Chemical peels

We have touched upon the concept of peeling before, noting the difference between the physical type such as scrubs, and the chemical type.

Chemical peels can be loosely categorised in AHA (Alpha Hydroxy Acids) and BHA (Beta Hydroxy Acids), which have different effects and benefits. Let’s see them together:


Alpha Hydroxy Acids

These acids work on the outermost layer of the skin, breaking down the bond between skin cells of the epidermis. With their loosening, the skin cells start shedding at a faster rate, and the underlying layer is consequently exposed. With a tighter stratum serving as a base, the skin appears overall healthier, make-up sits better and you avoid the “cakey” effect.

AHA acids are water-soluble, stimulate collagen production and may also provide hydration (see lactic acid).


There are many sub-categories of AHA acids. Here are a few:



A sugarcane-derived AHA, glycolic acid has been revered by many professionals as the best-performing of its family. Thanks to its low molecular weight, glycolic acid can penetrate the skin the deepest and the fastest, stimulating collagen production, thus better promoting deeper wrinkle reduction.

In addition, glycolic acid is also effective at reducing photodamage, which makes it ideal for those with more mature skin.

Dry skin may also benefit from this particular chemical peel given it also aids in drawing moisture to the skin, preventing transepidermal water loss.

Those with sensitive skin should be cautious though as the quick penetration of the molecule may cause irritation. 



Lactic acid is another naturally occurring acid, and its name hails from the most common source of it: sour milk.

Like glycolic acid, lactic acid exfoliates and helps bring moisture to the more superficial layers of the skin. This, in turn, improves resistance to external agents which may dry out the epidermis and cause flakiness.

Like all AHAs, lactic acid is great for general exfoliation and skin brightening; however, the larger molecule does not penetrate the skin layers as quickly and deeply as glycolic acid. For this reason, it is often preferred over glycolic acid by those with sensitive skin as it causes less irritation without losing the benefits.

Some studies show that it also helps reduce the appearance of fine lines and wrinkles alongside clearing sunspots by accelerating cell turnover and directly inhibiting melanin production.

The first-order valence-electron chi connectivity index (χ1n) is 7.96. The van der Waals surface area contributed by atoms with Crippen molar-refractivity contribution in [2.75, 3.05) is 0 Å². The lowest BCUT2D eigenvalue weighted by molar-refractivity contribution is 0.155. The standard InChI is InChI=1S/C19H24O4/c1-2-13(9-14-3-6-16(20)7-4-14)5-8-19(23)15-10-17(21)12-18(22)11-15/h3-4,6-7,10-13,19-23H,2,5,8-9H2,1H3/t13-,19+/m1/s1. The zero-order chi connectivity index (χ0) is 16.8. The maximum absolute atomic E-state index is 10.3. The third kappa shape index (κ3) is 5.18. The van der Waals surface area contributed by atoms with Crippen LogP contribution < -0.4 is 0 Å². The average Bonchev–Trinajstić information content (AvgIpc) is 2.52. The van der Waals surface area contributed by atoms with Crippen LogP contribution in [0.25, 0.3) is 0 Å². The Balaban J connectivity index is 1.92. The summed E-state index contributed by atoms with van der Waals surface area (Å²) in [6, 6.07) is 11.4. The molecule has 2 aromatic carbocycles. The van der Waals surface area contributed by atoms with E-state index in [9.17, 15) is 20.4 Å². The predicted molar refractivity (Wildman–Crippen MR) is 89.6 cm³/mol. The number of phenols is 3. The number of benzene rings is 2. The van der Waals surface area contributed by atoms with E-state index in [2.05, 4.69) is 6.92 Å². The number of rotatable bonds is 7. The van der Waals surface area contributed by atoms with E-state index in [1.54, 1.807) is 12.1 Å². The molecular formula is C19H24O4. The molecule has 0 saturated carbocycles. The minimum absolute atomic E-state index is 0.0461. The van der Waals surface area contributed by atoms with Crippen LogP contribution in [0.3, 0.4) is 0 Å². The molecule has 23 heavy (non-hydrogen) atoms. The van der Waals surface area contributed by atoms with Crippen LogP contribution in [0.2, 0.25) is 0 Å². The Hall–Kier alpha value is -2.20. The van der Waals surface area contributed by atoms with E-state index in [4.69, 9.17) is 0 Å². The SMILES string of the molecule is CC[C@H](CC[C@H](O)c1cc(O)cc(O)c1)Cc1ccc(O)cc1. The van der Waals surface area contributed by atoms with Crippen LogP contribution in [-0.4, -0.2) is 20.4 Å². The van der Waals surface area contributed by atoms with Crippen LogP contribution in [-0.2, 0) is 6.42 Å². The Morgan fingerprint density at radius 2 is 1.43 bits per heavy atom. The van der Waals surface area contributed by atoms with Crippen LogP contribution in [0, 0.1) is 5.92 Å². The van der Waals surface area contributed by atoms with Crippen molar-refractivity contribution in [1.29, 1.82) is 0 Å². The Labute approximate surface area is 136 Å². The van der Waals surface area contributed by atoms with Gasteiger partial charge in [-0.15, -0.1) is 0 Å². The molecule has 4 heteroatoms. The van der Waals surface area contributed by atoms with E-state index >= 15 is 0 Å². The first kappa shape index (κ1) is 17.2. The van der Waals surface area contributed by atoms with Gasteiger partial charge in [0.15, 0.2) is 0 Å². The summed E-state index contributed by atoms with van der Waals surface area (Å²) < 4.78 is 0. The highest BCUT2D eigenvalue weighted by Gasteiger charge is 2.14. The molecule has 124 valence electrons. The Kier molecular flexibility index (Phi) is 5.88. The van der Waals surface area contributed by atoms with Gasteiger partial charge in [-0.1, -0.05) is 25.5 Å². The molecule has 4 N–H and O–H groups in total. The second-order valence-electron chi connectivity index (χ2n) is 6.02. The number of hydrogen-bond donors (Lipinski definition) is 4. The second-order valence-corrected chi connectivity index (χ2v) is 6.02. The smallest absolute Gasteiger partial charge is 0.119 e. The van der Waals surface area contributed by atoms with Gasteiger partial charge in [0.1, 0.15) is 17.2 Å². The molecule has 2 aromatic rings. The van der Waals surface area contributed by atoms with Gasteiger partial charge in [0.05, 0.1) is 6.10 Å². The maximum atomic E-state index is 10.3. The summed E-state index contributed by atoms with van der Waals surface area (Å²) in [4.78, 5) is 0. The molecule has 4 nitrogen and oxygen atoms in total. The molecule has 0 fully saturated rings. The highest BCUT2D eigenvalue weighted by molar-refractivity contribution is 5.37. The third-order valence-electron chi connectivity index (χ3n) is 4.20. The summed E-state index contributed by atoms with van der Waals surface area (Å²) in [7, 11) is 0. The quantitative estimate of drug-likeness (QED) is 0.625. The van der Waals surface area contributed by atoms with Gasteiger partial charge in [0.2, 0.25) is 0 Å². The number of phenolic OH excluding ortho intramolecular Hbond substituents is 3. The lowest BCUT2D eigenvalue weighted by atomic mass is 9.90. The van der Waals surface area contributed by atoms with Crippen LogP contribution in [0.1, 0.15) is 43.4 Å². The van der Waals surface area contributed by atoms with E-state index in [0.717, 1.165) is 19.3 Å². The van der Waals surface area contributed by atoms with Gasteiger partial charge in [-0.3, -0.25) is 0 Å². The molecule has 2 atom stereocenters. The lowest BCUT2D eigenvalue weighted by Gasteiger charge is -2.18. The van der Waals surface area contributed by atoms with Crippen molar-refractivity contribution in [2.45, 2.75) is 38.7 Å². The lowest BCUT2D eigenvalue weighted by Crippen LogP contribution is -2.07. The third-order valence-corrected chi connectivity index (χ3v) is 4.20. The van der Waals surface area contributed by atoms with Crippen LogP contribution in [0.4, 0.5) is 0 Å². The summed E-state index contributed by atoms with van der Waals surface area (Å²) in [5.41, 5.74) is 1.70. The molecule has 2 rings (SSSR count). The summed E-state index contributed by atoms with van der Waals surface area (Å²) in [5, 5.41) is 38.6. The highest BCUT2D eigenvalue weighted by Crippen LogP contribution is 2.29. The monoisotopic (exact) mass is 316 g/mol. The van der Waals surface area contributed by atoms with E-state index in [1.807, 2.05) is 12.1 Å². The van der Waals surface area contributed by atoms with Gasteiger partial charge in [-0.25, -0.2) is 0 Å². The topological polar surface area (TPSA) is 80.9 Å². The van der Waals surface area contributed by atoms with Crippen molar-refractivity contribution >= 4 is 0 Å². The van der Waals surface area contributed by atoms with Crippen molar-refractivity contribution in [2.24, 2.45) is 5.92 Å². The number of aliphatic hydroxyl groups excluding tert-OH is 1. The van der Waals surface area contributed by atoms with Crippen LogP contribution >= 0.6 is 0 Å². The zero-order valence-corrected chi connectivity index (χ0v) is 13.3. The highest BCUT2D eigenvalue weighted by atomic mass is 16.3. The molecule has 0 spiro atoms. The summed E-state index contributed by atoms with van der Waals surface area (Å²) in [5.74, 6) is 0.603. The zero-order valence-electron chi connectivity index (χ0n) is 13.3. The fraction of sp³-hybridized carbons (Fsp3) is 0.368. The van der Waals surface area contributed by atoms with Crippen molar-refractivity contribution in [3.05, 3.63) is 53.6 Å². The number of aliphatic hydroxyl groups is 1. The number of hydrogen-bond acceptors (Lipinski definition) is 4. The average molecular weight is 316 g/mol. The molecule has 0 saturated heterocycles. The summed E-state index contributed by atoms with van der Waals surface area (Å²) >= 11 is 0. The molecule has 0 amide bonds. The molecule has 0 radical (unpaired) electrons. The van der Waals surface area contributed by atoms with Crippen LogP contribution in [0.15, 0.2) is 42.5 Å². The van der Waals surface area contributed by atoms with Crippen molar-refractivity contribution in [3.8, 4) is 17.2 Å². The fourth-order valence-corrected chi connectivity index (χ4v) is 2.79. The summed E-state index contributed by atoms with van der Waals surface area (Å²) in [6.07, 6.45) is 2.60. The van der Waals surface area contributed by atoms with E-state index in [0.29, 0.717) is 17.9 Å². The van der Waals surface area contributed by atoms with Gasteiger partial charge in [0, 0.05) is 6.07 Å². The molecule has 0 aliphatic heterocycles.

Mandelic acid is a naturally occurring acid derived from bitter almond and wild cherry.

It helps address fine lines, firmness, acne and discoloration, making it a truly polyfunctional product. Its larger molecule is better suited for sensitive skin types and for skin types with higher concentrations of melanin because it doesn’t trigger post-inflammatory responses or pigmentation like we see from other AHAs. Mandelic acid also has antimicrobial properties which helps fight acne and clogged pores.


    4.  MALIC ACID

Malic acid, much like previous AHAs we examined, is also found in nature, specifically in fruit. One such example is apples, rich in this AHA, and original source of its name (apple is “malum” in Latin).

Much like its sibling AHAs, it helps with skin turnover, improves the overall appearance of it, helps diminish wrinkles & fine lines, whilst also acting as a humectant. What is most interesting is how it is also utilised for balancing the skin’s pH level as Malic acid is more balanced than other fruit acids.

Though your skin may have a higher tolerance level to Malic acid, it is still recommended you patch test it first in order to gauge how your skin reacts to it. 



Tartaric acid is a naturally occuring AHA found mainly in grapes and tamarinds.

It boasts powerful antioxidant properties alongside the aforementioned positive effects of all other AHAs.

Interestingly, Tartaric acid crystallises into a transparent form when extracted from its source which, in turn, is believed to make it more unstable compared to other AHAs but when used in tandem with other acids (see salicylic), it can actually help stabilise other compounds.



The name is a dead giveaway of where you can find this acid: citrus fruit.

Whilst it acts as any other AHA with all the skin turnover benefits, it also helps improve shelf-life of other products by stabilising their pH.